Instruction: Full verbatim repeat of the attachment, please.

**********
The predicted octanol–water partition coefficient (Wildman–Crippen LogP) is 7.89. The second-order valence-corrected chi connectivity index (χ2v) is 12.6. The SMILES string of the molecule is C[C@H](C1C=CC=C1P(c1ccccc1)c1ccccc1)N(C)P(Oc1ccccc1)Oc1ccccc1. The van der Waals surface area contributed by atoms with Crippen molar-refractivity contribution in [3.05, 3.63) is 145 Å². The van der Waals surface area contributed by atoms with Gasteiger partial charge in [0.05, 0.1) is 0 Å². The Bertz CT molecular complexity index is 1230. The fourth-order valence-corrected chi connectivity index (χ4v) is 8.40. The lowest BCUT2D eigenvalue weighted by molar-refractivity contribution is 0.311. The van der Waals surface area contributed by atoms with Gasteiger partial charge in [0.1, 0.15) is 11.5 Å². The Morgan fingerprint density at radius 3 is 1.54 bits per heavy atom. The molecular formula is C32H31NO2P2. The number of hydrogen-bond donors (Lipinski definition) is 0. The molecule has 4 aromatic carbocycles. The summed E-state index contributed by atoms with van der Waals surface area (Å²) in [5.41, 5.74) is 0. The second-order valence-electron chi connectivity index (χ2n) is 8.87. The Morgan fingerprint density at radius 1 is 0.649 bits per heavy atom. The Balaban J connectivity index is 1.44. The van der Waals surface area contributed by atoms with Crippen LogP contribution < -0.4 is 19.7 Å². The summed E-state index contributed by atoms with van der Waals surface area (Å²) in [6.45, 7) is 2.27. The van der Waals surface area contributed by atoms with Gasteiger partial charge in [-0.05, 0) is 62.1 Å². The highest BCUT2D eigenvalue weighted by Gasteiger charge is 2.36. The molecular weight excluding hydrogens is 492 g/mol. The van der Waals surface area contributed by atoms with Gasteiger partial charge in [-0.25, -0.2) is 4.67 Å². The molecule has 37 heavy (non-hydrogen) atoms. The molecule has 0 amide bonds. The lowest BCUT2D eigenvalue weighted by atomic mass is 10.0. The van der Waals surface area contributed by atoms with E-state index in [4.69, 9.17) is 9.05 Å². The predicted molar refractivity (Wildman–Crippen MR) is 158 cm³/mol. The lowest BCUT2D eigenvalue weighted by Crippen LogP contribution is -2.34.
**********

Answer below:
The predicted octanol–water partition coefficient (Wildman–Crippen LogP) is 7.89. The second-order valence-corrected chi connectivity index (χ2v) is 12.6. The SMILES string of the molecule is C[C@H](C1C=CC=C1P(c1ccccc1)c1ccccc1)N(C)P(Oc1ccccc1)Oc1ccccc1. The van der Waals surface area contributed by atoms with Crippen molar-refractivity contribution in [3.05, 3.63) is 145 Å². The van der Waals surface area contributed by atoms with Gasteiger partial charge in [0.05, 0.1) is 0 Å². The Bertz CT molecular complexity index is 1230. The fourth-order valence-corrected chi connectivity index (χ4v) is 8.40. The lowest BCUT2D eigenvalue weighted by molar-refractivity contribution is 0.311. The van der Waals surface area contributed by atoms with Gasteiger partial charge in [0.1, 0.15) is 11.5 Å². The Morgan fingerprint density at radius 3 is 1.54 bits per heavy atom. The molecular formula is C32H31NO2P2. The number of hydrogen-bond donors (Lipinski definition) is 0. The molecule has 4 aromatic carbocycles. The summed E-state index contributed by atoms with van der Waals surface area (Å²) in [5.41, 5.74) is 0. The second-order valence-electron chi connectivity index (χ2n) is 8.87. The Morgan fingerprint density at radius 1 is 0.649 bits per heavy atom. The Balaban J connectivity index is 1.44. The van der Waals surface area contributed by atoms with Crippen LogP contribution < -0.4 is 19.7 Å². The summed E-state index contributed by atoms with van der Waals surface area (Å²) in [6.45, 7) is 2.27. The van der Waals surface area contributed by atoms with Gasteiger partial charge in [-0.05, 0) is 62.1 Å². The highest BCUT2D eigenvalue weighted by Gasteiger charge is 2.36. The molecular weight excluding hydrogens is 492 g/mol. The van der Waals surface area contributed by atoms with Gasteiger partial charge in [-0.25, -0.2) is 4.67 Å². The molecule has 37 heavy (non-hydrogen) atoms. The molecule has 0 amide bonds. The lowest BCUT2D eigenvalue weighted by atomic mass is 10.0. The van der Waals surface area contributed by atoms with E-state index in [4.69, 9.17) is 9.05 Å². The predicted molar refractivity (Wildman–Crippen MR) is 158 cm³/mol. The lowest BCUT2D eigenvalue weighted by Crippen LogP contribution is -2.34.